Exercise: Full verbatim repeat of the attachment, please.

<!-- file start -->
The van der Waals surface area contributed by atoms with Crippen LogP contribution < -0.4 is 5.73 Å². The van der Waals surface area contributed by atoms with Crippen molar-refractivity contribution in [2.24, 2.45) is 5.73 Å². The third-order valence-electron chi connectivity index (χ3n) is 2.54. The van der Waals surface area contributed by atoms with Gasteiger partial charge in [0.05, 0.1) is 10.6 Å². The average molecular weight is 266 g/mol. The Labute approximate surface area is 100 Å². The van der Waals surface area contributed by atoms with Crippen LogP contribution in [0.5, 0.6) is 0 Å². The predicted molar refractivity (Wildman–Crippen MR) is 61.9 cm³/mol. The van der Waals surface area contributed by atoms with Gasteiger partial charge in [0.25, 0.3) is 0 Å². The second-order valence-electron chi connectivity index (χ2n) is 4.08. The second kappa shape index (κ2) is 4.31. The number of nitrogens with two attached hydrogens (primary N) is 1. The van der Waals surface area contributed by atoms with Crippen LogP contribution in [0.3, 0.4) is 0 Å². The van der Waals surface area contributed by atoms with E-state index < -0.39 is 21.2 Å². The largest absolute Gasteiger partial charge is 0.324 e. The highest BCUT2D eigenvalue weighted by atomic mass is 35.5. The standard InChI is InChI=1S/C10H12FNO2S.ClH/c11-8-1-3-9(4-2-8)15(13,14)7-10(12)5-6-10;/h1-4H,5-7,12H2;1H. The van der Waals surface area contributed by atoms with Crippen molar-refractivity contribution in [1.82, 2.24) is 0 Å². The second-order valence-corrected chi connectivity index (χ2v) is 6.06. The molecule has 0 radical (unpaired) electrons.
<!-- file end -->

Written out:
The van der Waals surface area contributed by atoms with Crippen LogP contribution < -0.4 is 5.73 Å². The van der Waals surface area contributed by atoms with Crippen molar-refractivity contribution in [2.24, 2.45) is 5.73 Å². The third-order valence-electron chi connectivity index (χ3n) is 2.54. The van der Waals surface area contributed by atoms with Gasteiger partial charge in [0.05, 0.1) is 10.6 Å². The average molecular weight is 266 g/mol. The Labute approximate surface area is 100 Å². The van der Waals surface area contributed by atoms with Crippen LogP contribution in [0.5, 0.6) is 0 Å². The predicted molar refractivity (Wildman–Crippen MR) is 61.9 cm³/mol. The van der Waals surface area contributed by atoms with Gasteiger partial charge in [0.25, 0.3) is 0 Å². The second-order valence-electron chi connectivity index (χ2n) is 4.08. The second kappa shape index (κ2) is 4.31. The number of nitrogens with two attached hydrogens (primary N) is 1. The van der Waals surface area contributed by atoms with Crippen LogP contribution in [0.3, 0.4) is 0 Å². The van der Waals surface area contributed by atoms with E-state index < -0.39 is 21.2 Å². The largest absolute Gasteiger partial charge is 0.324 e. The highest BCUT2D eigenvalue weighted by atomic mass is 35.5. The standard InChI is InChI=1S/C10H12FNO2S.ClH/c11-8-1-3-9(4-2-8)15(13,14)7-10(12)5-6-10;/h1-4H,5-7,12H2;1H. The van der Waals surface area contributed by atoms with Crippen molar-refractivity contribution in [1.82, 2.24) is 0 Å². The second-order valence-corrected chi connectivity index (χ2v) is 6.06. The molecule has 0 radical (unpaired) electrons.